To Kill a Mockingbird Chapter 7 Summary

Instructor: Molly Richards

Molly has ten years of middle school teaching experience and two master's degrees in teaching.

Harper Lee's To Kill a Mockingbird, tells the story of a Southern town racially divided in the 1930s. Told from the perspective of a young girl, Lee explores issues of race and understanding. In this lesson we will summarize chapter seven.

Introduction

To Kill a Mockingbird takes place in Maycomb, Alabama, in the 1930s. Scout, the narrator, is a young girl living with her widowed father and her brother, Jem. They spend their summers with their friend Dill, discussing the neighbors living at the Radley house. In chapter six, Dill, Scout and Jem went to the Radley house at night to peek in the windows. After seeing a shadow, the three run out of the yard, only for Jem's pants to get caught on the fence. The chapter ends with Jem going back later that night to collect his pants.

Chapter Seven

After coming home from retrieving his pants, Jem is very reserved and quiet. Scout doesn't understand, but tries to give him his space. After about a week, Jem finally tells Scout something about that night as they make their way home from school. He tells her that instead of being in a tangled mess like he left them, his pants were neatly folded. The holes caused by the fence were also mended, not in the neatest way, but like someone knew he would be back.

Jem and Scout contemplate the idea of a person being able to read someone else's mind when they come upon the oak tree with the knothole. Last school year, Scout and Jem found sticks of gum and pennies inside the hole. This time when they walk by there is a ball of gray twine sticking out.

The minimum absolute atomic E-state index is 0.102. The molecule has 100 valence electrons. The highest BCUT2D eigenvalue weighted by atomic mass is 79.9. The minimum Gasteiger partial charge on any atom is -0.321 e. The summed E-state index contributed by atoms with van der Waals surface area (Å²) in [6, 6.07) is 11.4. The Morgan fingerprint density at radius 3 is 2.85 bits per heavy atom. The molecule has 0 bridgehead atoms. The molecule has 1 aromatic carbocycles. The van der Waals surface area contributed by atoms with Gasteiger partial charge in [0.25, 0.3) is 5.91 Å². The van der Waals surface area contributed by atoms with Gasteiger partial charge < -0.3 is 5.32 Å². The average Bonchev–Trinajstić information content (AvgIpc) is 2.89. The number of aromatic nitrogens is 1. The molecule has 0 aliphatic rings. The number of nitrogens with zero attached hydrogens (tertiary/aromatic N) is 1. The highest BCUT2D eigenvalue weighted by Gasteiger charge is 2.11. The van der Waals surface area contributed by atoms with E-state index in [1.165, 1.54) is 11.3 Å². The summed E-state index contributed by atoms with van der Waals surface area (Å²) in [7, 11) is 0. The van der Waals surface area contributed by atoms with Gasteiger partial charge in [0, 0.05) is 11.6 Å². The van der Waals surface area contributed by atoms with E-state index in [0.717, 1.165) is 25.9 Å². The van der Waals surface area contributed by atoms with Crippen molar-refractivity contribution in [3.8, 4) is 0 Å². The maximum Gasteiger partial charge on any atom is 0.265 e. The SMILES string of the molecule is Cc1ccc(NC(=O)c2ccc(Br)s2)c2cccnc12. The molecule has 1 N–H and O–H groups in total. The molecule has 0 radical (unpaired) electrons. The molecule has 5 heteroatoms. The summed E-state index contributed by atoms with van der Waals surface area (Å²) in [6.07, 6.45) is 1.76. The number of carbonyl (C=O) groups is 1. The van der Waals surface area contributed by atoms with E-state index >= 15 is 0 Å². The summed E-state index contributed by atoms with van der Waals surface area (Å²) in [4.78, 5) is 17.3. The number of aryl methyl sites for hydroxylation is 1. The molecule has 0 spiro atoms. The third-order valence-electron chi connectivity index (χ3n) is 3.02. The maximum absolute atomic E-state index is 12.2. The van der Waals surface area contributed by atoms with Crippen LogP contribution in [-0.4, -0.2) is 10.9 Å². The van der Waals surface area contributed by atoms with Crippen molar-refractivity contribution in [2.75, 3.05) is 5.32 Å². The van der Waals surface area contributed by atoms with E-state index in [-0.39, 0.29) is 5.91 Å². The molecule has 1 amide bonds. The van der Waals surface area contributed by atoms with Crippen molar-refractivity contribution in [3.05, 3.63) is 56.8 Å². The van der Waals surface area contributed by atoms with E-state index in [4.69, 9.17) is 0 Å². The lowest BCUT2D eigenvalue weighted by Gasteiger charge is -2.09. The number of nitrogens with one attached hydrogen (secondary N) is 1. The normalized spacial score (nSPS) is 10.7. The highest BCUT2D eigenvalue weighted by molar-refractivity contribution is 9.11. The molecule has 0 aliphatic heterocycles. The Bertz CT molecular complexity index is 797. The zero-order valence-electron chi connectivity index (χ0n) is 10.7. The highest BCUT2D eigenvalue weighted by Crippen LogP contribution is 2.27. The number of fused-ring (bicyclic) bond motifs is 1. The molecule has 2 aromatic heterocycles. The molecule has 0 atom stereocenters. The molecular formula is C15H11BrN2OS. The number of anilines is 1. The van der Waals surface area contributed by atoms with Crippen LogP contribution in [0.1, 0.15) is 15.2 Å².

Jem is ready to take the twine, but Scout is hesitant, thinking the items may belong to someone else. They decide to leave the twine in the knothole for a few days. When it is still there a few days later, they take it. A few weeks later, when walking by the tree again, they discover two figurines carved out of soap. The figurines, a boy and a girl, look just like Jem and Scout. In the following weeks, they find gum, a medal, and a pocket watch.

Jem and Scout discuss who they think is leaving the gifts for them and decide that they should write a thank you note for whoever it is and leave it in the tree. Jem writes the note, and they both sign it, ready to deliver it to the tree the following day. When they get there, however, the hole is covered with cement. Jem catches up with Mr. Radley a few days later and asks him about it. Nathan Radley tells Jem that he covered the hole up because the tree was dying. Jem asks his father, Atticus, if the tree was indeed dying, and Atticus tells him no, that the tree is healthy. Jem is highly upset by this, and Scout is sure he has been crying. Although it is not revealed in this chapter, we will see Jem use his sadness as a way to understand who the gift giver is in chapter eight.

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